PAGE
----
Researcher Wins World Ocean Challenge for Innovative Underwater WiFi Technology

by Yaffi Spodek | Tuesday, Apr 13, 2021
Innovative Underwater WiFi Technology

Dr. George Sklivanitis, research assistant professor in the Department of Electrical Engineering & Computer Science, faculty fellow at the Institute for Sensing and Embedded Networks Systems Engineering (I-SENSE), and founding member of the Center for Connected Autonomy and Artificial Intelligence (CCA-AI), was selected as one of the three winners of the World Ocean Initiative’s Ocean Changemaker Challenge, organized by The Economist. The global competition showcases leading early-career researchers and professionals who are working to develop business solutions to ocean-related sustainability challenges. 

Dr. Sklivanitis is the co-founder of ExtremeComms Lab, a startup company that aims to bring to market technology for hyper-fast, resilient underwater wireless networking, similar to WiFi. ExtremeComms Lab’s mission is to accelerate the deployment of underwater IoT (“Internet of Things”) and develop avenues for interaction with the ocean both as an environment and as a resource.

Though the ocean covers 70% of the Earth’s surface, 95% of the underwater world remains unexplored. Existing underwater wireless technology has limitations; less than 1 in a million IoT devices are underwater and these devices focus solely on point-to-point communications, with limited speeds. “Even though the number of underwater sensors will grow over the next few years, systems that transmit data underwater are very slow, even slower than your 1990s dial-up modem,” Dr. Sklivanitis explained. “This shortcoming hampers networked system operation and a wide range of activities including underwater search-and-recovery operations, precision aquaculture and remote monitoring of fisheries, subsea robotic exploration, climate monitoring, improved ocean mapping and real-time data collection from (semi-) permanently subsea assets/sensors.”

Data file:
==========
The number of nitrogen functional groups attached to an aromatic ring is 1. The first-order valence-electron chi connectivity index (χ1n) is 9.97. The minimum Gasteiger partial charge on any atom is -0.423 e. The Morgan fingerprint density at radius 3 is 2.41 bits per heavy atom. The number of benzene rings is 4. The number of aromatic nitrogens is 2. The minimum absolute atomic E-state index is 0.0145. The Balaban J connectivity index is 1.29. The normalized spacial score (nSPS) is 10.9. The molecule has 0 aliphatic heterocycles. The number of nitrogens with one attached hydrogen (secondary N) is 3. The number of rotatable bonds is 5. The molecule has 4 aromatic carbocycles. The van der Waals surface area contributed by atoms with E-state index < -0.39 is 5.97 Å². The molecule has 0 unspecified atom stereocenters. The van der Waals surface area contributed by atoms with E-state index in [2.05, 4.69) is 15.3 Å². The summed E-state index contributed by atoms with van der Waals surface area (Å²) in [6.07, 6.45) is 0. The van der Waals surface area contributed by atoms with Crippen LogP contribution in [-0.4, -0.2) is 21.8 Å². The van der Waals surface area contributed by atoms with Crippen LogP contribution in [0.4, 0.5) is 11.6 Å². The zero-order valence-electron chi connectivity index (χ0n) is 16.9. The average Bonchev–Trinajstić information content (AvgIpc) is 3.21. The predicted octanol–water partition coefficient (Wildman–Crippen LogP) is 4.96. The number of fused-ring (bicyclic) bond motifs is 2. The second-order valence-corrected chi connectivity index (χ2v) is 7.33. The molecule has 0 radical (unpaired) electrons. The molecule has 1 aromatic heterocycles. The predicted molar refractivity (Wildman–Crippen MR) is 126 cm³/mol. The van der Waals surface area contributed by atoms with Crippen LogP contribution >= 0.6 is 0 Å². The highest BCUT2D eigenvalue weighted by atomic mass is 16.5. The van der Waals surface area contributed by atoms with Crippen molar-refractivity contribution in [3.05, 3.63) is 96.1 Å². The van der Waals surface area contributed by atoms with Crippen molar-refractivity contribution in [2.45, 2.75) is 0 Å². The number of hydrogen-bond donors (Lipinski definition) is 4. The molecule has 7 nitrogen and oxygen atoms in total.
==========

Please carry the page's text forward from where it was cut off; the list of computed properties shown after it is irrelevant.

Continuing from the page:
At ExtremeComms Lab, Dr. Sklivanitis is working to develop a new class of SWaP-C (“Size, Weight, Power and Cost”) optimized underwater modems and other open-source, modular, sensing and communication architectures and protocols that will enable high-speed resilient wireless networking of underwater IoT platforms over long distances.

ExtremeComms Lab first demonstrated its wireless technology as part of the “Smart Lake Erie” pilot project in 2017. ExtremeComms Lab’s underwater wireless modems enabled remote real-time collection and monitoring of underwater phosphorus and other nutrient sensor data. The project served as a proof-of-concept to monitor, predict, and manage nutrient loading and harmful algal blooms in Lake Erie.

In addition to harmful algal bloom monitoring, the technology has the potential to enable other applications in support of environmental sustainability. “Some of the technology’s future applications include wireless positioning and networking of schools of robotic fish, wireless diver-to-diver communications, wireless remote command-and-control of manned and unmanned submersibles, wireless telemetry for persistent monitoring of critical subsea infrastructure, and real-time collection of oceanographic sensor data,” said Dr. Sklivanitis. “I am grateful to The Economist and the World Ocean Initiative for giving me the opportunity to showcase our work on underwater IoT. It is an exciting time to be working in ocean technologies that can accelerate the deployment of impactful solutions and drive the growth of the Blue Economy.”

To help bring his idea to life, Dr. Sklivanitis is participating in a 12-month mentorship program, during which he will receive guidance from renowned ocean leader Chip Cunliffe, director of sustainable development at AXA XL, a global insurance company. Dr. Sklivanitis also presented his research and business idea for a networked blue economy during a special changemakers session at The Economist’s 8th Annual World Ocean Summit Virtual Week in March 2021. The event featured over 150 speakers and 60 sessions and drew more than 5,000 attendees from 100 countries, including ocean experts, policymakers, business leaders, and industry specialists.